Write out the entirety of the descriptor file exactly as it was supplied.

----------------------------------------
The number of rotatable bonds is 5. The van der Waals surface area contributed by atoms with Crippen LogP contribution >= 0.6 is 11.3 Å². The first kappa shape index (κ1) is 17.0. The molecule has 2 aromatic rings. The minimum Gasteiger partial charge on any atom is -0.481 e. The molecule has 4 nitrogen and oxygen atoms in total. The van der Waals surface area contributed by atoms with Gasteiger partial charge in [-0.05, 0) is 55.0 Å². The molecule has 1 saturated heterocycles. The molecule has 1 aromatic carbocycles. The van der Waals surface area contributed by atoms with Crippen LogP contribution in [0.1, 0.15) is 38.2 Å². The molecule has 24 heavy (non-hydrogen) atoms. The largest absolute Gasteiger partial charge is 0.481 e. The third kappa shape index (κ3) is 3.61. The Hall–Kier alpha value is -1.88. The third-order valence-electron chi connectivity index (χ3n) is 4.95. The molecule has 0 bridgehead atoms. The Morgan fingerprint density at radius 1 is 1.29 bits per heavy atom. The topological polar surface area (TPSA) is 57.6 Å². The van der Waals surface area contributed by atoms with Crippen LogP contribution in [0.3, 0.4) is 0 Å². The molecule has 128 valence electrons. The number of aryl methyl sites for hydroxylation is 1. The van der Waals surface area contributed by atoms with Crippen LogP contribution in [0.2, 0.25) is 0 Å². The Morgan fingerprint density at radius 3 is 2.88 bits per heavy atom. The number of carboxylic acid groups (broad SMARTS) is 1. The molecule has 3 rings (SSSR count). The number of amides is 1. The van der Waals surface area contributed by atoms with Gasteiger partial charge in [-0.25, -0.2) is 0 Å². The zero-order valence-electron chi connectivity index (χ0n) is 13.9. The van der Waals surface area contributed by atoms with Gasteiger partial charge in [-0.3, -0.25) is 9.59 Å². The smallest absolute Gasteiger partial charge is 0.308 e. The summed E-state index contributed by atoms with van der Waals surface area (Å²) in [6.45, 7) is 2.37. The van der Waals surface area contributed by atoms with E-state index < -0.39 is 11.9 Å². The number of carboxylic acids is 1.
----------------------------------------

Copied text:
The number of rotatable bonds is 5. The van der Waals surface area contributed by atoms with Crippen LogP contribution >= 0.6 is 11.3 Å². The first kappa shape index (κ1) is 17.0. The molecule has 2 aromatic rings. The minimum Gasteiger partial charge on any atom is -0.481 e. The molecule has 4 nitrogen and oxygen atoms in total. The van der Waals surface area contributed by atoms with Gasteiger partial charge in [-0.05, 0) is 55.0 Å². The molecule has 1 saturated heterocycles. The molecule has 1 aromatic carbocycles. The van der Waals surface area contributed by atoms with Crippen LogP contribution in [0.1, 0.15) is 38.2 Å². The molecule has 24 heavy (non-hydrogen) atoms. The largest absolute Gasteiger partial charge is 0.481 e. The third kappa shape index (κ3) is 3.61. The Hall–Kier alpha value is -1.88. The third-order valence-electron chi connectivity index (χ3n) is 4.95. The molecule has 0 bridgehead atoms. The Morgan fingerprint density at radius 1 is 1.29 bits per heavy atom. The topological polar surface area (TPSA) is 57.6 Å². The van der Waals surface area contributed by atoms with Crippen LogP contribution in [0.3, 0.4) is 0 Å². The molecule has 128 valence electrons. The number of aryl methyl sites for hydroxylation is 1. The van der Waals surface area contributed by atoms with Crippen LogP contribution in [0.2, 0.25) is 0 Å². The Morgan fingerprint density at radius 3 is 2.88 bits per heavy atom. The number of carboxylic acid groups (broad SMARTS) is 1. The molecule has 3 rings (SSSR count). The number of amides is 1. The van der Waals surface area contributed by atoms with Gasteiger partial charge in [-0.25, -0.2) is 0 Å². The zero-order valence-electron chi connectivity index (χ0n) is 13.9. The van der Waals surface area contributed by atoms with Gasteiger partial charge in [-0.3, -0.25) is 9.59 Å². The smallest absolute Gasteiger partial charge is 0.308 e. The summed E-state index contributed by atoms with van der Waals surface area (Å²) in [6.45, 7) is 2.37. The van der Waals surface area contributed by atoms with E-state index < -0.39 is 11.9 Å². The number of carboxylic acids is 1.